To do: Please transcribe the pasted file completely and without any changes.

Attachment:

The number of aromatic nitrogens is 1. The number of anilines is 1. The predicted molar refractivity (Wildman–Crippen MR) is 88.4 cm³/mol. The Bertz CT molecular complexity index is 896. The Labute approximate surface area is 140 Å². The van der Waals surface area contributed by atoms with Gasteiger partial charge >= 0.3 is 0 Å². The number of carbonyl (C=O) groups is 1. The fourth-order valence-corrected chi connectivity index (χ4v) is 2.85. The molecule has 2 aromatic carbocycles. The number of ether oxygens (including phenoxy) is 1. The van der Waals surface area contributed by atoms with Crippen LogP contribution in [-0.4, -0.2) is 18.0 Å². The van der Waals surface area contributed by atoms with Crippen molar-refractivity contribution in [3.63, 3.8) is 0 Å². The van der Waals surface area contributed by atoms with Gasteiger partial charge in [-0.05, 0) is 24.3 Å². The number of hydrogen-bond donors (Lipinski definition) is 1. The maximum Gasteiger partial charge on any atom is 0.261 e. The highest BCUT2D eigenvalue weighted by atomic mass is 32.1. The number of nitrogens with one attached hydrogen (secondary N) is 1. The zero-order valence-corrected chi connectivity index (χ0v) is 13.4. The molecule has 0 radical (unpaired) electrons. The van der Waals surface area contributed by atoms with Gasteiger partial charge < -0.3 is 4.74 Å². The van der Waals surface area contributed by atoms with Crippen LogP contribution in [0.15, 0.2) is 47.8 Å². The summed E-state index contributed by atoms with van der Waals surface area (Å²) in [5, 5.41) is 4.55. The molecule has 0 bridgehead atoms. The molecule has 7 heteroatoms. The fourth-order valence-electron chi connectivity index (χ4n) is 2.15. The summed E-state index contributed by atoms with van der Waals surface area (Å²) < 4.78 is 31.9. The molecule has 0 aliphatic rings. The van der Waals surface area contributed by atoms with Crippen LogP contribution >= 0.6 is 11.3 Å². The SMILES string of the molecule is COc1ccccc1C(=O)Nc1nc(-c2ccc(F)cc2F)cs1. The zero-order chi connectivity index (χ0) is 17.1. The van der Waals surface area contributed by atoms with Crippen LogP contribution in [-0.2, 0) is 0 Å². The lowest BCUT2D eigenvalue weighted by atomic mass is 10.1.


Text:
The number of aromatic nitrogens is 1. The number of anilines is 1. The predicted molar refractivity (Wildman–Crippen MR) is 88.4 cm³/mol. The Bertz CT molecular complexity index is 896. The Labute approximate surface area is 140 Å². The van der Waals surface area contributed by atoms with Gasteiger partial charge >= 0.3 is 0 Å². The number of carbonyl (C=O) groups is 1. The fourth-order valence-corrected chi connectivity index (χ4v) is 2.85. The molecule has 2 aromatic carbocycles. The number of ether oxygens (including phenoxy) is 1. The van der Waals surface area contributed by atoms with Crippen LogP contribution in [-0.4, -0.2) is 18.0 Å². The van der Waals surface area contributed by atoms with Crippen molar-refractivity contribution in [3.63, 3.8) is 0 Å². The van der Waals surface area contributed by atoms with Gasteiger partial charge in [-0.05, 0) is 24.3 Å². The number of hydrogen-bond donors (Lipinski definition) is 1. The maximum Gasteiger partial charge on any atom is 0.261 e. The highest BCUT2D eigenvalue weighted by atomic mass is 32.1. The number of nitrogens with one attached hydrogen (secondary N) is 1. The zero-order valence-corrected chi connectivity index (χ0v) is 13.4. The molecule has 0 radical (unpaired) electrons. The van der Waals surface area contributed by atoms with Gasteiger partial charge < -0.3 is 4.74 Å². The van der Waals surface area contributed by atoms with Crippen LogP contribution in [0.15, 0.2) is 47.8 Å². The summed E-state index contributed by atoms with van der Waals surface area (Å²) in [5, 5.41) is 4.55. The molecule has 0 bridgehead atoms. The molecule has 7 heteroatoms. The fourth-order valence-electron chi connectivity index (χ4n) is 2.15. The summed E-state index contributed by atoms with van der Waals surface area (Å²) < 4.78 is 31.9. The molecule has 0 aliphatic rings. The van der Waals surface area contributed by atoms with Crippen LogP contribution >= 0.6 is 11.3 Å². The SMILES string of the molecule is COc1ccccc1C(=O)Nc1nc(-c2ccc(F)cc2F)cs1. The zero-order chi connectivity index (χ0) is 17.1. The van der Waals surface area contributed by atoms with Crippen LogP contribution in [-0.2, 0) is 0 Å². The lowest BCUT2D eigenvalue weighted by atomic mass is 10.1.